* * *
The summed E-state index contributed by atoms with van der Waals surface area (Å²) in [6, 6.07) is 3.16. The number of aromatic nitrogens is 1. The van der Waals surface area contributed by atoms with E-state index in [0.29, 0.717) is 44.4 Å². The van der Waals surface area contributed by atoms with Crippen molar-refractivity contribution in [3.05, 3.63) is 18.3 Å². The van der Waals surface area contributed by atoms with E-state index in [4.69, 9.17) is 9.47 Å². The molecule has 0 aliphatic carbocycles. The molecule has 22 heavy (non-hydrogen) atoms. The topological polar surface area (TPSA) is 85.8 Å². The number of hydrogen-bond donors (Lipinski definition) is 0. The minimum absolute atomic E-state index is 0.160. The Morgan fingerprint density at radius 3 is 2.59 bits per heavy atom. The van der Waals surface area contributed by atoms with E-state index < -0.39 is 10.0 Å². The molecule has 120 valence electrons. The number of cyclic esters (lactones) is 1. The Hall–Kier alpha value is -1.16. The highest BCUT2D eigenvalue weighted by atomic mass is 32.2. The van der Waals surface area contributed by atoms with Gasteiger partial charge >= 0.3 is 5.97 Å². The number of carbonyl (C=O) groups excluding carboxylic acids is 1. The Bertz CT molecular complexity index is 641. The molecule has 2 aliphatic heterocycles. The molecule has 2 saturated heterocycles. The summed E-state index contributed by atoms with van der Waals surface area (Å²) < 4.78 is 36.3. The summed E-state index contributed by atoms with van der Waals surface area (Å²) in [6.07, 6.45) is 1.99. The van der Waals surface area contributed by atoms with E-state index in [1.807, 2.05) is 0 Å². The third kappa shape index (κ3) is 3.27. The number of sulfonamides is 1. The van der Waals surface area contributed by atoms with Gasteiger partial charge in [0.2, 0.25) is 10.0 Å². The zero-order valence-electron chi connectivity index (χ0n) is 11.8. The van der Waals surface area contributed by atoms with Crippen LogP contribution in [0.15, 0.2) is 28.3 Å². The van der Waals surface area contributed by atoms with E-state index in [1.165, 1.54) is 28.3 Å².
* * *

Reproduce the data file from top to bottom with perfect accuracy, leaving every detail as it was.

The summed E-state index contributed by atoms with van der Waals surface area (Å²) in [6, 6.07) is 3.16. The number of aromatic nitrogens is 1. The van der Waals surface area contributed by atoms with E-state index in [0.29, 0.717) is 44.4 Å². The van der Waals surface area contributed by atoms with Crippen molar-refractivity contribution in [3.05, 3.63) is 18.3 Å². The van der Waals surface area contributed by atoms with E-state index in [4.69, 9.17) is 9.47 Å². The molecule has 0 aliphatic carbocycles. The molecule has 22 heavy (non-hydrogen) atoms. The topological polar surface area (TPSA) is 85.8 Å². The number of hydrogen-bond donors (Lipinski definition) is 0. The minimum absolute atomic E-state index is 0.160. The Morgan fingerprint density at radius 3 is 2.59 bits per heavy atom. The van der Waals surface area contributed by atoms with E-state index < -0.39 is 10.0 Å². The molecule has 120 valence electrons. The number of cyclic esters (lactones) is 1. The Hall–Kier alpha value is -1.16. The highest BCUT2D eigenvalue weighted by atomic mass is 32.2. The van der Waals surface area contributed by atoms with Gasteiger partial charge >= 0.3 is 5.97 Å². The number of carbonyl (C=O) groups excluding carboxylic acids is 1. The Bertz CT molecular complexity index is 641. The molecule has 2 aliphatic heterocycles. The molecule has 2 saturated heterocycles. The summed E-state index contributed by atoms with van der Waals surface area (Å²) < 4.78 is 36.3. The summed E-state index contributed by atoms with van der Waals surface area (Å²) in [6.07, 6.45) is 1.99. The van der Waals surface area contributed by atoms with E-state index in [1.807, 2.05) is 0 Å². The third kappa shape index (κ3) is 3.27. The number of sulfonamides is 1. The van der Waals surface area contributed by atoms with Gasteiger partial charge in [0.2, 0.25) is 10.0 Å². The zero-order valence-electron chi connectivity index (χ0n) is 11.8. The van der Waals surface area contributed by atoms with Crippen LogP contribution in [0.15, 0.2) is 28.3 Å². The van der Waals surface area contributed by atoms with E-state index in [1.165, 1.54) is 28.3 Å².